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The first legal challenge to Priti Patel's plan to repatriate expatriate boats

The first legal challenge to Priti Patel’s plan to repatriate expatriate boats

In the United Kingdom, the first legal action has been taken against British Home Secretary Priti Patel’s plans to deport migrant boats to France. Activists explained that they were waiting for the judges to declare the move illegal and to “force the government to recognize the sanctity of life.”

In a case filed in executive court, the Freedom from Torture group said: [تعرف عن نفسها بأنها تقدم العلاج النفسي المتخصص لمساعدة طالبي اللجوء واللاجئين الناجين من التعذيب على التعافي], That this policy “has no legal basis” and that it would increase the risk of people drowning in the waters of the English Channel.

The Independent’s view of the case documents calls on the executive court to fully review Minister Patel’s plans, with the British Home Office “refusing to give an objective answer to the reasons for the law.”

Earlier, the Home Office declined to comment on the circumstances behind the deportation or to reaffirm the British government’s repeated assurances that the move was “safe and lawful”.

Furthermore, Sonia Seeds, CEO of Freedom from Torture, said, “The inhumane policy of sending people back to where they came from is the latest attempt by Prime Minister Boris Johnson to shatter the book of law that holds us all safe. We do not have to legislate to force this government to recognize the sanctity of life.” .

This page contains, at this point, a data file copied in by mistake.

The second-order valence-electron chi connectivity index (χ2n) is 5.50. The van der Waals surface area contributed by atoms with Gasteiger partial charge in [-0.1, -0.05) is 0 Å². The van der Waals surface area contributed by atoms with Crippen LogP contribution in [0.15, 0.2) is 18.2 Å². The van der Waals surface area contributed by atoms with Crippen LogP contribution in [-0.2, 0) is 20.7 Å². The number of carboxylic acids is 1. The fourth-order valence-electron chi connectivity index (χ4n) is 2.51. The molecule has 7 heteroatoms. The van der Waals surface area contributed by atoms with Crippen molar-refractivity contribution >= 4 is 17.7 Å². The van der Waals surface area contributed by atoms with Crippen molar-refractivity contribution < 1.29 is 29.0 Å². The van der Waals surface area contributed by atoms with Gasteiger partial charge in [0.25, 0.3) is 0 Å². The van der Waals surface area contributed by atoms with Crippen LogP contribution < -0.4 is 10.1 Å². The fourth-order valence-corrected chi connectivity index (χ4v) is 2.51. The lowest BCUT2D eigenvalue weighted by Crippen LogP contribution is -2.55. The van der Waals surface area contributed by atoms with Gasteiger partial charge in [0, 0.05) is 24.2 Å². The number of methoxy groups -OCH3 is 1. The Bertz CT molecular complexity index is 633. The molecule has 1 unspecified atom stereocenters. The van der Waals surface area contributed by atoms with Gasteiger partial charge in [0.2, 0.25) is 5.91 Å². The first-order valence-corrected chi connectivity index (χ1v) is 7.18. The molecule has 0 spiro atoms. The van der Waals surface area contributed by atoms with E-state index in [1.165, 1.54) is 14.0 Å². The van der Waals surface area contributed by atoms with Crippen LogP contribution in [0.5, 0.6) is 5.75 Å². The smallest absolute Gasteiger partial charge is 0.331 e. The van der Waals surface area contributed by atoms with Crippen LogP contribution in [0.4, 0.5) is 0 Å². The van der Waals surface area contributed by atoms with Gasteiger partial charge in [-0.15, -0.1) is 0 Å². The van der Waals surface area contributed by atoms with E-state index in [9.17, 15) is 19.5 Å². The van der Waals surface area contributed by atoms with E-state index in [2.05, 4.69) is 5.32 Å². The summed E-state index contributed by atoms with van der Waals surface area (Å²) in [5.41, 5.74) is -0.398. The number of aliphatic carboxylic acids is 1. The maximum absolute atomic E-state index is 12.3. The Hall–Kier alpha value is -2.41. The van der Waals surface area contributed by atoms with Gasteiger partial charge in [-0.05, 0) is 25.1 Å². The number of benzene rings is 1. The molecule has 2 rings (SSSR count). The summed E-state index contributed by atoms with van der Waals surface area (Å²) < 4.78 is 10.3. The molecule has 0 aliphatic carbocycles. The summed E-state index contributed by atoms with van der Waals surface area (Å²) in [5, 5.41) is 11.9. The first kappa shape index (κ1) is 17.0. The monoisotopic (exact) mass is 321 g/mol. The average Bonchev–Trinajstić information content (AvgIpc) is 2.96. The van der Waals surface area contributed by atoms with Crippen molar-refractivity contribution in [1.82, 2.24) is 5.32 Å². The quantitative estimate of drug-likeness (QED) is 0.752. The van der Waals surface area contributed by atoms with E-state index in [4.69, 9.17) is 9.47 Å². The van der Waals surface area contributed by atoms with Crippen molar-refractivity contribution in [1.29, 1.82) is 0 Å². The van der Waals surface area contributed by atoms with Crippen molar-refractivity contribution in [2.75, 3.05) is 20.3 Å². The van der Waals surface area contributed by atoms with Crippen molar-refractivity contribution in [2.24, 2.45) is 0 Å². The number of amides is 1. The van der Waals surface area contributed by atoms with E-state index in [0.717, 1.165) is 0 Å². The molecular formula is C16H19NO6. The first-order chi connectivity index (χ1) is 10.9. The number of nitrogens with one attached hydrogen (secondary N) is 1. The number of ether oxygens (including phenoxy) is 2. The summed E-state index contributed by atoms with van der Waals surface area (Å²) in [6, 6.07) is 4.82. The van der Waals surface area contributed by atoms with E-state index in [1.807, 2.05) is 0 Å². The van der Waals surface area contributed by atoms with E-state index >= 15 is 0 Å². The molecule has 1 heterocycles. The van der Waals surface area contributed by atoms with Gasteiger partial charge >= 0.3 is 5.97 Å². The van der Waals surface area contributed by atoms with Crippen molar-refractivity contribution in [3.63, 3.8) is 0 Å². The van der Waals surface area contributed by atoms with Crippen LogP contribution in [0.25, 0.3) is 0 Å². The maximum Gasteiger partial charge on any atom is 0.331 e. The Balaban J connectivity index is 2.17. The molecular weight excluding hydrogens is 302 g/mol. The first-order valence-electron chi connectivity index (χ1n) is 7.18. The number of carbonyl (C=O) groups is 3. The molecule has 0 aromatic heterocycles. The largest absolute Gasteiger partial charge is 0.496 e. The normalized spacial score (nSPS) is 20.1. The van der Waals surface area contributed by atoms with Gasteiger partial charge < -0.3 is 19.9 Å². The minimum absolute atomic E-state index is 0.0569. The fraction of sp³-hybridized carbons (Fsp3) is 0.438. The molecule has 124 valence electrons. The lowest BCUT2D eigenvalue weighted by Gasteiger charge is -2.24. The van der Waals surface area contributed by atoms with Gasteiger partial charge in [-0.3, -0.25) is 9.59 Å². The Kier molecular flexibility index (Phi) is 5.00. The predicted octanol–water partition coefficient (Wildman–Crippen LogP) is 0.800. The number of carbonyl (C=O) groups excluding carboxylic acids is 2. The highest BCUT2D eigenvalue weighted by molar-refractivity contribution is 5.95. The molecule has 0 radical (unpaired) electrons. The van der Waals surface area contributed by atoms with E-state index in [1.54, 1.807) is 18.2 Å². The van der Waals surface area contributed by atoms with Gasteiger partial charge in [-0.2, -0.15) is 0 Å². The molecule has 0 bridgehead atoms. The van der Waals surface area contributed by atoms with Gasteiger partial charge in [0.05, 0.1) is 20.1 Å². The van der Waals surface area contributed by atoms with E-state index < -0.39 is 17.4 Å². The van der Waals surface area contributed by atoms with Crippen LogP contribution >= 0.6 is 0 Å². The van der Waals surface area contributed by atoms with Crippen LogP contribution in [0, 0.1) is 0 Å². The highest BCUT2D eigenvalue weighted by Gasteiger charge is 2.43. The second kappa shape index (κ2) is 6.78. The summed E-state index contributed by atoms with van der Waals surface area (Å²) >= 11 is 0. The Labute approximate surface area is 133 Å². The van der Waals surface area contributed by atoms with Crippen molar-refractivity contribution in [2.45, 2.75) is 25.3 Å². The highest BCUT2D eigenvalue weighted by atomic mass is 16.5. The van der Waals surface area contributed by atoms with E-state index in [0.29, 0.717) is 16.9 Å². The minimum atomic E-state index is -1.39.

“From our work with victims of torture, we know that people seeking protection have no choice but to travel without prior permission, even if they come from countries where they can not apply,” Chits added. The UK does not issue visas to those seeking a passport or seeking asylum there.

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Similarly, says Tessa Gregory, partner at Lee Da La [تدافع عن الأشخاص الذين تعرضوا لإصابة أو تمييز أو لانتهاك حقوقهم الإنسانية] “There is no basis in domestic law” for the retreat and return of immigrants.

He added, “This policy frees Britain from the commitments made at the Refugee Conference and the Human Rights Act.” “Facing the life-threatening consequences of using this policy, 24,000 people have crossed the English Channel into the UK so far this year. We have filed a judicial review against the Home Secretary. The court must declare the return policy illegal.

In addition, in the context of the Freedom from Torture case, the prosecution claimed that the proceeds allowed the British government to engage in illegal conduct by members of the Border Forces and to violate the 1951 Refugee Convention and Convention on European Human Rights. To complete the same group, the current law enforcement powers of the 1971 Immigration Act did not allow boats to be forced out of British waters, and there is no legal basis for repatriation of individuals under domestic law.

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In that context, it should be noted that the legal case is one of the many challenges posed by charities and groups launching public campaigns in the UK to counter government plans.